dugstruction:

inksplotched:

huskdawgzilla:

achromatiscope:

sasha-the-genderqueer:

I made this petition to legally recognize non-binary genders

Amen. SIGNAL BOOST.

BOOSTIN’

SIGNING AND BOOSTING, both are important!!!

ok seriously if you were one of those people making a huge deal about a nonbinary option in pokemon (esp. if you are binary/cis) PLEASE PLEASE SIGN AND REBLOG THIS IT IS ACTUALLY A BIG DEAL FOR US PLEASE

reasons why my gender is shitty:

livelaughawesome:

  • which bathroom already
  • which shoes already
  • which hat already
  • which coat already
  • which underwear already
  • where the fuck is my binder
  • where the fuck is my bra
  • fuck

Reblogging for Aubry (I thought you might relate, maybe, just a little.)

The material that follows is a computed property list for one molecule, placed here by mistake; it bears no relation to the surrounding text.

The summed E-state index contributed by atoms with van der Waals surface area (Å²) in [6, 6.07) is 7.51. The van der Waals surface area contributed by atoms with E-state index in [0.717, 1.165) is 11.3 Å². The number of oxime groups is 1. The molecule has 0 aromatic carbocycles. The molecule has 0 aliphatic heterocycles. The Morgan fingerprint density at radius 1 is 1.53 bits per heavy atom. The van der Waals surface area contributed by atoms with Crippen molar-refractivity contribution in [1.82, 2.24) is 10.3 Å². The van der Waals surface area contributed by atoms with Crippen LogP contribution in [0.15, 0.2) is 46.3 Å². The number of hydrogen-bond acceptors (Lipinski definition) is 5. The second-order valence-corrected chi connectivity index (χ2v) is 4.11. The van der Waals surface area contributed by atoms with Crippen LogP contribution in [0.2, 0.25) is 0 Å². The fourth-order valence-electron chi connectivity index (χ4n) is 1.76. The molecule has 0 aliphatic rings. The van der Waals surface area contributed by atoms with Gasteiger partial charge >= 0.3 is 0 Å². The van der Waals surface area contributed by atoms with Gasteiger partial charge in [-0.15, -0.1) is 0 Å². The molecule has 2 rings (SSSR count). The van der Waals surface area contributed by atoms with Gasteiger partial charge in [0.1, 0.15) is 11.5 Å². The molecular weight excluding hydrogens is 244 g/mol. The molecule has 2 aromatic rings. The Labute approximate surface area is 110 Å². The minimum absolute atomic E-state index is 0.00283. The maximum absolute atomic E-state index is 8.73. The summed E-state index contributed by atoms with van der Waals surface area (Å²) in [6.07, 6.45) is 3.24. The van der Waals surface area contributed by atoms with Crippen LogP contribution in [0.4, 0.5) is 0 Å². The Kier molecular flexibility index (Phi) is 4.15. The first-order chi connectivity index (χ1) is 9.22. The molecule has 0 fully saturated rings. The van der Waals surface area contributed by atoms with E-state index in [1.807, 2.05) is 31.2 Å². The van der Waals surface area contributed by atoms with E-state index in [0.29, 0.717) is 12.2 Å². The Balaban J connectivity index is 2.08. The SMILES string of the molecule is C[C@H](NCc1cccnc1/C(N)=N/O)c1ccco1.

Look how your children grow up. Taught from their earliest infancy to curb their love natures — restrained at every turn! Your blasting lies would even blacken a child’s kiss. Little girls must not be tomboyish, must not go barefoot, must not climb trees, must not learn to swim, must not do anything they desire to do which Madame Grundy has decreed “improper.” Little boys are laughed at as effeminate, silly girl-boys if they want to make patchwork or play with a doll. Then when they grow up, “Oh! Men don’t care for home or children as women do!” Why should they, when the deliberate effort of your life has been to crush that nature out of them. “Women can’t rough it like men.” Train any animal, or any plant, as you train your girls, and it won’t be able to rough it either.